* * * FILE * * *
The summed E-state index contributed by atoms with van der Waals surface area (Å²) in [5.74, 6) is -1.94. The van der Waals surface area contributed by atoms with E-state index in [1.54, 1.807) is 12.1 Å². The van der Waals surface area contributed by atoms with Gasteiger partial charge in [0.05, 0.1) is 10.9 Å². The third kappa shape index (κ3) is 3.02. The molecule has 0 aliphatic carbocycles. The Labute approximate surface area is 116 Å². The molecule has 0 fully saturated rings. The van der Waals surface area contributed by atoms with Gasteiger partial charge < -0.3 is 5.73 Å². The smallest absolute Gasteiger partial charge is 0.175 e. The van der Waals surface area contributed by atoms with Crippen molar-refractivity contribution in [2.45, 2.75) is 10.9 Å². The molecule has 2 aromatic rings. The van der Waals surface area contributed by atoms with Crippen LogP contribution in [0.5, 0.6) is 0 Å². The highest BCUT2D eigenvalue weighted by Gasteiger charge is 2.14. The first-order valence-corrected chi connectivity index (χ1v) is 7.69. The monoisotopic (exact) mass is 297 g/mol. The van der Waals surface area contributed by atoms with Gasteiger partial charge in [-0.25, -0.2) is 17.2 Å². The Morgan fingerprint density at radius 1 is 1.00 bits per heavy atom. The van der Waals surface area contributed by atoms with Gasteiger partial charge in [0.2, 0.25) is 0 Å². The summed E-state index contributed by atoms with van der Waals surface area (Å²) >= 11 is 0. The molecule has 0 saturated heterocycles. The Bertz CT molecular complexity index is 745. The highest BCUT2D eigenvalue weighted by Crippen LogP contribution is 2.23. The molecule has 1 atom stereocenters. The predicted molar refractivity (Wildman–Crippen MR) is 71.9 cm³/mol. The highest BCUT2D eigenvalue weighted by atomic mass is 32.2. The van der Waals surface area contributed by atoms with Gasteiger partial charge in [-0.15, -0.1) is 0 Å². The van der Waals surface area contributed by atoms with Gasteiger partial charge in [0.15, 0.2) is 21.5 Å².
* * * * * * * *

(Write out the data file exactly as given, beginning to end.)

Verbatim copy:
The summed E-state index contributed by atoms with van der Waals surface area (Å²) in [5.74, 6) is -1.94. The van der Waals surface area contributed by atoms with E-state index in [1.54, 1.807) is 12.1 Å². The van der Waals surface area contributed by atoms with Gasteiger partial charge in [0.05, 0.1) is 10.9 Å². The third kappa shape index (κ3) is 3.02. The molecule has 0 aliphatic carbocycles. The Labute approximate surface area is 116 Å². The molecule has 0 fully saturated rings. The van der Waals surface area contributed by atoms with Gasteiger partial charge < -0.3 is 5.73 Å². The smallest absolute Gasteiger partial charge is 0.175 e. The van der Waals surface area contributed by atoms with Crippen molar-refractivity contribution in [2.45, 2.75) is 10.9 Å². The molecule has 2 aromatic rings. The van der Waals surface area contributed by atoms with Crippen LogP contribution in [0.5, 0.6) is 0 Å². The highest BCUT2D eigenvalue weighted by Gasteiger charge is 2.14. The first-order valence-corrected chi connectivity index (χ1v) is 7.69. The monoisotopic (exact) mass is 297 g/mol. The van der Waals surface area contributed by atoms with Gasteiger partial charge in [-0.25, -0.2) is 17.2 Å². The Morgan fingerprint density at radius 1 is 1.00 bits per heavy atom. The van der Waals surface area contributed by atoms with Gasteiger partial charge in [0.2, 0.25) is 0 Å². The summed E-state index contributed by atoms with van der Waals surface area (Å²) >= 11 is 0. The molecule has 0 saturated heterocycles. The Bertz CT molecular complexity index is 745. The highest BCUT2D eigenvalue weighted by Crippen LogP contribution is 2.23. The molecule has 1 atom stereocenters. The predicted molar refractivity (Wildman–Crippen MR) is 71.9 cm³/mol. The highest BCUT2D eigenvalue weighted by atomic mass is 32.2. The van der Waals surface area contributed by atoms with Gasteiger partial charge in [-0.15, -0.1) is 0 Å². The van der Waals surface area contributed by atoms with Gasteiger partial charge in [0.15, 0.2) is 21.5 Å².